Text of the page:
We now do a similar survey, but for and.

False and y

and gives True if both its operands are True. Therefore, if we have an expression like

val = False and y

do we need to know what y is in order to figure out what val is? No, we do not, because regardless of whether y is True or False, val is always False:

>>> False and True
>>> False and False

If we take the False and y expressions from this example and compare them with the if expression we wrote earlier, which was

(x and y) == (x if not x else y)

we see that, in this case, x was substituted by False, and, therefore, we have

(False and y) == (False if not False else y)

Now, the condition inside that if expression reads

not False

which we know evaluates to True, meaning that the if expression never returns y.

If we consider any left operand that can be False or falsy, we see that and will never look at the right operand:

>>> p([]) and True  # [] is falsy
Inside `p` with arg=[]
>>> p(0) and 3242   # 0 is falsy
Inside `p` with arg=0
>>> p({}) and 242   # {} is falsy
Inside `p` with arg={}
>>> p(0) and p(0)   # both are falsy, but only the left matters
Inside `p` with arg=0

True and y

Now, I invite you to take a moment to work through the same reasoning, but with expressions of the form True and y. In doing so, you should figure out that the result of such an expression is always the value of y, because the left operand being True, or any other truthy value, doesn't give and enough information.

Short-circuiting of and expressions

Now we tie everything together. If the left operand to and is False or falsy, we know the expression returns the value of the left operand regardless of the right operand, and therefore we do not even evaluate the right operand. On the other hand, if the left operand to and is True, then and will evaluate the right operand and return its value.

Short-circuiting in plain English

Instead of memorising rules about what sides get evaluated when, just remember that both and and or will evaluate as many operands as needed to determine the overall Boolean result, and will then return the value of the last side that they evaluated.

As an immediate conclusion, the left operand is always evaluated, as you might imagine.

If you understand that, then it is just a matter of you knowing how and and or work from the Boolean perspective.

all and any

The built-in functions all and any also short-circuit, as they are simple extensions of the behaviours provided by and and or, respectively.

all wants to make sure that all the values of its argument are truthy, so as soon as it finds a falsy value, it knows it's game over. That's why the docs say all is equivalent to the following code:

def all(it):
    for elem in it:
        if not elem:
            return False
    return True

Similarly, any is going to do its best to look for some value that is truthy. Therefore, as soon as it finds one, any knows it has achieved its purpose and does not need to evaluate the other values.

Can you write an implementation of any that is similar to the above implementation of all and that also short-circuits?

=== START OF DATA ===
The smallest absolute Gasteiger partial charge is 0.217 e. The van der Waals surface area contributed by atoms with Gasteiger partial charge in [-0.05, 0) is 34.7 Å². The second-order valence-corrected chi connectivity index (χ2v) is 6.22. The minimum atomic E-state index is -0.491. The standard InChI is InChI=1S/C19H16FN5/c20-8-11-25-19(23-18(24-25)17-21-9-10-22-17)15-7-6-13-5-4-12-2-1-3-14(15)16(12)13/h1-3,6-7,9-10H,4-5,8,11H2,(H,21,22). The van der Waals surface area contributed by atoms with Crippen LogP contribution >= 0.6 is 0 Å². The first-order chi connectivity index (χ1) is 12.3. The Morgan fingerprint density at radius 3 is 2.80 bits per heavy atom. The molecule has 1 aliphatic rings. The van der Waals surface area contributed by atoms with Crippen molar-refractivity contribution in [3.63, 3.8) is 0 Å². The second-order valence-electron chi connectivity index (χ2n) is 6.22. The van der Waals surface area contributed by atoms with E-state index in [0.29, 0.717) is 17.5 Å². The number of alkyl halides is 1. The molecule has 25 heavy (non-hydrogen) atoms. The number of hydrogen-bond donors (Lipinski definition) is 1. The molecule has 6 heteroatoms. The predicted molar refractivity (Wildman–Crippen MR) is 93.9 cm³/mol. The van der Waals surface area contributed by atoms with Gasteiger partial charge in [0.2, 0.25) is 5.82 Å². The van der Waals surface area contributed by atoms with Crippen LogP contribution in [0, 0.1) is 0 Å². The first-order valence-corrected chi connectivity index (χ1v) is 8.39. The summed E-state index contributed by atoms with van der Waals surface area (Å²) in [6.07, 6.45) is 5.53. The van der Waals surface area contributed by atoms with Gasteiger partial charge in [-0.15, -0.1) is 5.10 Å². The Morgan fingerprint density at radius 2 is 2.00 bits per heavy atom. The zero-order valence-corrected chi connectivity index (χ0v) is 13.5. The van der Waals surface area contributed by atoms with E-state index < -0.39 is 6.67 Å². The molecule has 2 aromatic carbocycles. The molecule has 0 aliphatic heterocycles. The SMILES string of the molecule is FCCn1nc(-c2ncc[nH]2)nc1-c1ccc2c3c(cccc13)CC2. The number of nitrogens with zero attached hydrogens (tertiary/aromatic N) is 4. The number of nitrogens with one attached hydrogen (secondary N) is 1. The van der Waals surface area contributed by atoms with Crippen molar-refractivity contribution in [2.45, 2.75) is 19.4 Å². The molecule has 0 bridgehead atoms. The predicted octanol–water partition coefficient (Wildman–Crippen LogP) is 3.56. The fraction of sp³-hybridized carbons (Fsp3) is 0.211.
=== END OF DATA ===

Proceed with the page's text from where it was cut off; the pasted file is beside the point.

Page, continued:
Short-circuiting in chained comparisons

A previous Pydon't has shown you that comparison operators can be chained arbitrarily, and those are almost equivalent to a series of comparisons separated with and, except that the subexpressions are only evaluated once, to prevent wasting resources. Therefore, because we are also using an and in the background, chained comparisons can also short-circuit:

# 1 > 2 is False, so there's no need to look at p(2) < p(3)
>>> p(1) > p(2) < p(3)
Inside `p` with arg=1
Inside `p` with arg=2

Examples in code

Now that we have taken a look at how all of these things work, we will see how to put them to good use in actual code.

Short-circuit to save time

One of the most basic usages of short-circuiting is to save time. When you have a while loop or an if statement with multiple statements, you may want to include the faster expressions before the slower ones, as that might save you some time if the result of the first expression ends up short-circuiting.

Conditionally creating a text file

Consider this example that should help me get my point across: imagine you are writing a function that creates a helper .txt file but only if it is a .txt file and if it does not exist yet.

With this preamble, your function needs to do two things:

  • check the suffix of the file is .txt;
  • check if the file exists in the filesystem.

What do you feel is faster? Checking if the file ends in .txt or looking for it in the whole filesystem? I would guess checking for the .txt ending is simpler, so that's the expression I would put first in the code:

import pathlib

def create_txt_file(filename):
    path = pathlib.Path(filename)
    if filename.suffix == ".txt" and not path.exists():
        # Create the file but leave it empty.

This means that, whenever filename does not respect the .txt format, the function can exit right away and doesn't even need to bother the operating system with asking if the file exists or not.

Conditionally checking if a string matches a regular expression

Now let me show you a real example of an if statement that uses short-circuiting in this way, saving some time. For this, let us take a look at a function from the base64 module, that we take from the Python Standard Library:

# From Lib/ in Python 3.9.2
def b64decode(s, altchars=None, validate=False):